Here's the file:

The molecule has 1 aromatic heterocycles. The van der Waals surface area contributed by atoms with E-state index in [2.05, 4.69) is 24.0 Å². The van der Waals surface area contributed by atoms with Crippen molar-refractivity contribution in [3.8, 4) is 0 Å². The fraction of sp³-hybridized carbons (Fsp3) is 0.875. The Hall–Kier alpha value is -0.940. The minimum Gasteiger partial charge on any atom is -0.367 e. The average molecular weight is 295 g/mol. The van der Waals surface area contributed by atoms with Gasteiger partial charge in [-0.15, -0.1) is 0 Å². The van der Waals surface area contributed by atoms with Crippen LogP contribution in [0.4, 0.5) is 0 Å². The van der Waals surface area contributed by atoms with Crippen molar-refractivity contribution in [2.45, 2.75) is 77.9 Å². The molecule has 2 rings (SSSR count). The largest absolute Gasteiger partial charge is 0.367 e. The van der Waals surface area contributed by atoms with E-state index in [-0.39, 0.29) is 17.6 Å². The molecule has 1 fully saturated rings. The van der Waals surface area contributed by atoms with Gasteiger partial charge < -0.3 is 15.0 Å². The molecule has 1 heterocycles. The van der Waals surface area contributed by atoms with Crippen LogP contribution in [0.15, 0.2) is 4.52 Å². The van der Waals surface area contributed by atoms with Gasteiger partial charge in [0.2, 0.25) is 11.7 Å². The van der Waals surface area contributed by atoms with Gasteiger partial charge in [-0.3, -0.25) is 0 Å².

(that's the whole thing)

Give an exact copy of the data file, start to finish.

The molecule has 1 aromatic heterocycles. The van der Waals surface area contributed by atoms with E-state index in [2.05, 4.69) is 24.0 Å². The van der Waals surface area contributed by atoms with Crippen molar-refractivity contribution in [3.8, 4) is 0 Å². The fraction of sp³-hybridized carbons (Fsp3) is 0.875. The Hall–Kier alpha value is -0.940. The minimum Gasteiger partial charge on any atom is -0.367 e. The average molecular weight is 295 g/mol. The van der Waals surface area contributed by atoms with Gasteiger partial charge in [-0.15, -0.1) is 0 Å². The van der Waals surface area contributed by atoms with Crippen LogP contribution in [0.4, 0.5) is 0 Å². The van der Waals surface area contributed by atoms with Crippen molar-refractivity contribution in [2.45, 2.75) is 77.9 Å². The molecule has 2 rings (SSSR count). The largest absolute Gasteiger partial charge is 0.367 e. The van der Waals surface area contributed by atoms with E-state index in [-0.39, 0.29) is 17.6 Å². The molecule has 1 fully saturated rings. The van der Waals surface area contributed by atoms with Gasteiger partial charge < -0.3 is 15.0 Å². The molecule has 1 heterocycles. The van der Waals surface area contributed by atoms with Crippen LogP contribution in [0.15, 0.2) is 4.52 Å². The van der Waals surface area contributed by atoms with Gasteiger partial charge in [0.2, 0.25) is 11.7 Å². The van der Waals surface area contributed by atoms with Gasteiger partial charge in [-0.3, -0.25) is 0 Å².